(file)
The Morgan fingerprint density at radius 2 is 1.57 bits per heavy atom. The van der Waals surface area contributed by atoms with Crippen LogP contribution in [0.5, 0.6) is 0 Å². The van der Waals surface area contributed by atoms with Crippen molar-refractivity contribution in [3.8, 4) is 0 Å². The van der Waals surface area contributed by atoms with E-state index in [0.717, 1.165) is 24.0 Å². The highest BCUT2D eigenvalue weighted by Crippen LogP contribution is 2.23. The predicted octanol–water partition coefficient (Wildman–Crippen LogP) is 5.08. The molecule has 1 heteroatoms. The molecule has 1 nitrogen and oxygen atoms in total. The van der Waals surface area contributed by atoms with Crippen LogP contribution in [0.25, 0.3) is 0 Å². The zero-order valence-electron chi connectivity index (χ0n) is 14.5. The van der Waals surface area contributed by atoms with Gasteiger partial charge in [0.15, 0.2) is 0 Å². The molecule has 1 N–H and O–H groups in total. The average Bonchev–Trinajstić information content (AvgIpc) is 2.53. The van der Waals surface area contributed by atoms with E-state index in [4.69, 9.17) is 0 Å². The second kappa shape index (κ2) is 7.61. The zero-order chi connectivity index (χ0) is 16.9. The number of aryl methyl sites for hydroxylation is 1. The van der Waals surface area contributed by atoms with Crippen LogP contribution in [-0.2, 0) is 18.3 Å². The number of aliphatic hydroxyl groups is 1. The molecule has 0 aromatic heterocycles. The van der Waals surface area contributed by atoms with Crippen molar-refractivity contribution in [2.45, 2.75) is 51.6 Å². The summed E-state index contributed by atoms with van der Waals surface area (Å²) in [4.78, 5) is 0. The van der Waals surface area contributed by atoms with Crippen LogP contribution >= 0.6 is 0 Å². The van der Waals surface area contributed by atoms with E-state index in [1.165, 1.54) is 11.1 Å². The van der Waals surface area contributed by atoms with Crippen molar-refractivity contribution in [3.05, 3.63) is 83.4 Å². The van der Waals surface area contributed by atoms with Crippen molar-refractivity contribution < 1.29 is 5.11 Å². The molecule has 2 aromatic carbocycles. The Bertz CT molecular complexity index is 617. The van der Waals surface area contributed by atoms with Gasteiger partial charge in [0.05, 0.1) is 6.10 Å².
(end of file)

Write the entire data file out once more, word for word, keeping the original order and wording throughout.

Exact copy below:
The Morgan fingerprint density at radius 2 is 1.57 bits per heavy atom. The van der Waals surface area contributed by atoms with Crippen LogP contribution in [0.5, 0.6) is 0 Å². The van der Waals surface area contributed by atoms with Crippen molar-refractivity contribution in [3.8, 4) is 0 Å². The van der Waals surface area contributed by atoms with E-state index in [0.717, 1.165) is 24.0 Å². The highest BCUT2D eigenvalue weighted by Crippen LogP contribution is 2.23. The predicted octanol–water partition coefficient (Wildman–Crippen LogP) is 5.08. The molecule has 1 heteroatoms. The molecule has 1 nitrogen and oxygen atoms in total. The van der Waals surface area contributed by atoms with Crippen LogP contribution in [0.25, 0.3) is 0 Å². The zero-order valence-electron chi connectivity index (χ0n) is 14.5. The van der Waals surface area contributed by atoms with Gasteiger partial charge in [0.15, 0.2) is 0 Å². The molecule has 1 N–H and O–H groups in total. The average Bonchev–Trinajstić information content (AvgIpc) is 2.53. The van der Waals surface area contributed by atoms with E-state index in [4.69, 9.17) is 0 Å². The second kappa shape index (κ2) is 7.61. The zero-order chi connectivity index (χ0) is 16.9. The number of aryl methyl sites for hydroxylation is 1. The van der Waals surface area contributed by atoms with Crippen LogP contribution in [-0.2, 0) is 18.3 Å². The number of aliphatic hydroxyl groups is 1. The molecule has 0 aromatic heterocycles. The van der Waals surface area contributed by atoms with Crippen molar-refractivity contribution in [2.45, 2.75) is 51.6 Å². The summed E-state index contributed by atoms with van der Waals surface area (Å²) in [4.78, 5) is 0. The van der Waals surface area contributed by atoms with Crippen LogP contribution >= 0.6 is 0 Å². The van der Waals surface area contributed by atoms with E-state index in [1.165, 1.54) is 11.1 Å². The van der Waals surface area contributed by atoms with Crippen molar-refractivity contribution in [3.05, 3.63) is 83.4 Å². The van der Waals surface area contributed by atoms with Crippen molar-refractivity contribution < 1.29 is 5.11 Å². The molecule has 2 aromatic carbocycles. The Bertz CT molecular complexity index is 617. The van der Waals surface area contributed by atoms with Gasteiger partial charge in [0.05, 0.1) is 6.10 Å².